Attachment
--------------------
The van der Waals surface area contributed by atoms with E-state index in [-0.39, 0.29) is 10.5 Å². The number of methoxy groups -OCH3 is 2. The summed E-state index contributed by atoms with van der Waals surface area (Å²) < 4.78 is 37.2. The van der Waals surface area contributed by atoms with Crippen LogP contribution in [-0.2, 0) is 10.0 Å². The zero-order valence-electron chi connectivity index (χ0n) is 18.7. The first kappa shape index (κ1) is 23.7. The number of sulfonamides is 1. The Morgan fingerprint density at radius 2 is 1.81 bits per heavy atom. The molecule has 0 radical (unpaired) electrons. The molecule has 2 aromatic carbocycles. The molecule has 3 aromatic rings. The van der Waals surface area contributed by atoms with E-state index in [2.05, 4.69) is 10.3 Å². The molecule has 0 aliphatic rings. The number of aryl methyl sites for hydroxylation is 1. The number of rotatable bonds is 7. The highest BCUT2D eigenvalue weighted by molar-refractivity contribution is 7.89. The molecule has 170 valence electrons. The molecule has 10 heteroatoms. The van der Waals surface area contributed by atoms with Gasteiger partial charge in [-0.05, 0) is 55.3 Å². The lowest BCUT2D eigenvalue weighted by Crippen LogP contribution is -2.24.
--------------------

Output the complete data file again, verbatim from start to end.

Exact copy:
The van der Waals surface area contributed by atoms with E-state index in [-0.39, 0.29) is 10.5 Å². The number of methoxy groups -OCH3 is 2. The summed E-state index contributed by atoms with van der Waals surface area (Å²) < 4.78 is 37.2. The van der Waals surface area contributed by atoms with Crippen LogP contribution in [-0.2, 0) is 10.0 Å². The zero-order valence-electron chi connectivity index (χ0n) is 18.7. The first kappa shape index (κ1) is 23.7. The number of sulfonamides is 1. The Morgan fingerprint density at radius 2 is 1.81 bits per heavy atom. The molecule has 0 radical (unpaired) electrons. The molecule has 2 aromatic carbocycles. The molecule has 3 aromatic rings. The van der Waals surface area contributed by atoms with E-state index in [2.05, 4.69) is 10.3 Å². The molecule has 0 aliphatic rings. The number of aryl methyl sites for hydroxylation is 1. The number of rotatable bonds is 7. The highest BCUT2D eigenvalue weighted by molar-refractivity contribution is 7.89. The molecule has 170 valence electrons. The molecule has 10 heteroatoms. The van der Waals surface area contributed by atoms with Gasteiger partial charge in [-0.05, 0) is 55.3 Å². The lowest BCUT2D eigenvalue weighted by Crippen LogP contribution is -2.24.